1
They might look ghastly, but there's good eating off an Angler.

There are more of Fallout's dependably convoluted monuments to the fall of America - sunken factories where fossilised email chains sketch out sad little tales of bureaucracy and corruption, clapboard churches listing like broken ships amid the fog. What there isn't is enough basic charisma or interest to make exploration feel worthwhile. Set somewhere off the coast of Maine, Far Harbor owes obvious debts to Lovecraft's Arkham mythos and squelchier B-movies like Creature from the Black Lagoon, but what it reminds me of most, strangely, is my own dearly beloved England. Not the boisterous, apple-cheeked Albion of Fable, of course, or the pokey yet soft-hearted England of Everybody's Gone To The Rapture, but the England where it drizzles all the time, everybody's out to get their neighbours and travelling literally anywhere is an absolute bloody chore.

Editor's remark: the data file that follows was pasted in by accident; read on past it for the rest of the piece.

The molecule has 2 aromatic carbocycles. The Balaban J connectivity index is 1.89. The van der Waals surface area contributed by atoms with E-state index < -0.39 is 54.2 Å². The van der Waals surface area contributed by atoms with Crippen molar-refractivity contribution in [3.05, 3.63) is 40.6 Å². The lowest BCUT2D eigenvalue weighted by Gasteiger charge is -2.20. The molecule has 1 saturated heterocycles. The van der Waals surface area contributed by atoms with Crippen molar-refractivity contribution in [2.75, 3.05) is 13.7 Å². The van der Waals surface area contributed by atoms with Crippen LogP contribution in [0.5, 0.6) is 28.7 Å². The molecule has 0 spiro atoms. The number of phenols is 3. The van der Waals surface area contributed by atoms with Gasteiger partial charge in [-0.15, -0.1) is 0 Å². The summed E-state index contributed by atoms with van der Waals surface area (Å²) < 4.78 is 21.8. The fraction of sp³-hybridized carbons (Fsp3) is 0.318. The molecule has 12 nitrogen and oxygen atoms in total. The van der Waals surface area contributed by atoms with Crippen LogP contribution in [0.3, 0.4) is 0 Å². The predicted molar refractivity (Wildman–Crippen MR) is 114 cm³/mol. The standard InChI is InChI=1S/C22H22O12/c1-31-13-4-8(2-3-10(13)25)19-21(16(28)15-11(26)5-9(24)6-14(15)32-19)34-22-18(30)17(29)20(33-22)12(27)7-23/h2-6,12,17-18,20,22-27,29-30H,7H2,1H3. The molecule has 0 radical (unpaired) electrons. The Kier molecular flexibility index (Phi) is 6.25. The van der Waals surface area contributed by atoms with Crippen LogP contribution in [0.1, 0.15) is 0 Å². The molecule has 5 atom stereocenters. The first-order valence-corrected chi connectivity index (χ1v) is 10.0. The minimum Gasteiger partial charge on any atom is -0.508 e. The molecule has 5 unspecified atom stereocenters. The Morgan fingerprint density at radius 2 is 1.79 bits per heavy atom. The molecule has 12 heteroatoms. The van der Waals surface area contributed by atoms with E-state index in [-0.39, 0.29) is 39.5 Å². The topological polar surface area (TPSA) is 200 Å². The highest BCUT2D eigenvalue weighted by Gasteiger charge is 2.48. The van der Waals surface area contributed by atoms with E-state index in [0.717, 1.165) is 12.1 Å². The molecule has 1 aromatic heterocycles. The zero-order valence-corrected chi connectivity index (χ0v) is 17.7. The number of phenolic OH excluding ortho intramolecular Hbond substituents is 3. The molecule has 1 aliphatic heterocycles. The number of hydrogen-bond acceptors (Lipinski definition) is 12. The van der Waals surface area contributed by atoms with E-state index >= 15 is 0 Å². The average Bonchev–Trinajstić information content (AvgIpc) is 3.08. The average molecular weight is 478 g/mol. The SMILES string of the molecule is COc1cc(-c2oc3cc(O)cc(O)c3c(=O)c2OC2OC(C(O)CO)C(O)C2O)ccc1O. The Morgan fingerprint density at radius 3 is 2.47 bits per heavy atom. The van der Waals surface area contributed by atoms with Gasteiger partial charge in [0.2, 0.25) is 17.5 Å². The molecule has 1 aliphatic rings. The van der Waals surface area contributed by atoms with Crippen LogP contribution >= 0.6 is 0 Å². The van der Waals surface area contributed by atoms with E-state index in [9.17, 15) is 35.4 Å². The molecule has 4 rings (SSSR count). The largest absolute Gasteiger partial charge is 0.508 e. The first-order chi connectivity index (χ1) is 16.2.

Bethesda has brought the landscape to life with the all care you'd expect from a developer that actually has a database entry for unused ashtrays, but there's only so much you can do to diversify a gigantic swamp level. The choice of setting also has technical drawbacks, on PS4 at least - the performance dips and surges as the engine struggles to gulp down a toxic soup of particle, gas and lighting effects, with the southwestern portion of the island particularly slowdown-prone once the radiation storms kick in.